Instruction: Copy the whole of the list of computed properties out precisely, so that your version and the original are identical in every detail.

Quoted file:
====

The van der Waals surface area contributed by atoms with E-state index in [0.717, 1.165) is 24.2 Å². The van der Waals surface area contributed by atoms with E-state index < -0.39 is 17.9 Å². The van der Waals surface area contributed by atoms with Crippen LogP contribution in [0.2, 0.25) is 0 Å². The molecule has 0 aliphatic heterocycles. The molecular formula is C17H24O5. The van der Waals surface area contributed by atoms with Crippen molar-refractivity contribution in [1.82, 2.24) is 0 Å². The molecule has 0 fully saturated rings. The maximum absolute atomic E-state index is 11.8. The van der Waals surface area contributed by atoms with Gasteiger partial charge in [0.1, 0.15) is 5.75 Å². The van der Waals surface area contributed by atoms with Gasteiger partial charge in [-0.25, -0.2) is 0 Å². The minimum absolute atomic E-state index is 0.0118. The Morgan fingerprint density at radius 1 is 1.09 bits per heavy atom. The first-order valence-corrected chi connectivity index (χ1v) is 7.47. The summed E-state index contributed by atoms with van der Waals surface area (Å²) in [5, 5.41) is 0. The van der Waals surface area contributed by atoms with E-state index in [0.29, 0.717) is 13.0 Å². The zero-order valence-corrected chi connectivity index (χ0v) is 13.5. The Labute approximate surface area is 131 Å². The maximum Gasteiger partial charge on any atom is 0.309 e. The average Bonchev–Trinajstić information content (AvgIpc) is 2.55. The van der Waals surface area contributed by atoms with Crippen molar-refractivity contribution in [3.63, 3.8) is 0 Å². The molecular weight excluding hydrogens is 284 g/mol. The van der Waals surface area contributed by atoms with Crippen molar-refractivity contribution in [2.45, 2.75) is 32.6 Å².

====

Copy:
The van der Waals surface area contributed by atoms with E-state index in [0.717, 1.165) is 24.2 Å². The van der Waals surface area contributed by atoms with E-state index < -0.39 is 17.9 Å². The van der Waals surface area contributed by atoms with Crippen LogP contribution in [0.2, 0.25) is 0 Å². The molecule has 0 aliphatic heterocycles. The molecular formula is C17H24O5. The van der Waals surface area contributed by atoms with Crippen molar-refractivity contribution in [1.82, 2.24) is 0 Å². The molecule has 0 fully saturated rings. The maximum absolute atomic E-state index is 11.8. The van der Waals surface area contributed by atoms with Gasteiger partial charge in [0.1, 0.15) is 5.75 Å². The van der Waals surface area contributed by atoms with Gasteiger partial charge in [-0.25, -0.2) is 0 Å². The minimum absolute atomic E-state index is 0.0118. The Morgan fingerprint density at radius 1 is 1.09 bits per heavy atom. The first-order valence-corrected chi connectivity index (χ1v) is 7.47. The summed E-state index contributed by atoms with van der Waals surface area (Å²) in [5, 5.41) is 0. The van der Waals surface area contributed by atoms with E-state index in [0.29, 0.717) is 13.0 Å². The zero-order valence-corrected chi connectivity index (χ0v) is 13.5. The Labute approximate surface area is 131 Å². The maximum Gasteiger partial charge on any atom is 0.309 e. The average Bonchev–Trinajstić information content (AvgIpc) is 2.55. The van der Waals surface area contributed by atoms with Crippen molar-refractivity contribution in [3.63, 3.8) is 0 Å². The molecular weight excluding hydrogens is 284 g/mol. The van der Waals surface area contributed by atoms with Crippen molar-refractivity contribution in [2.45, 2.75) is 32.6 Å².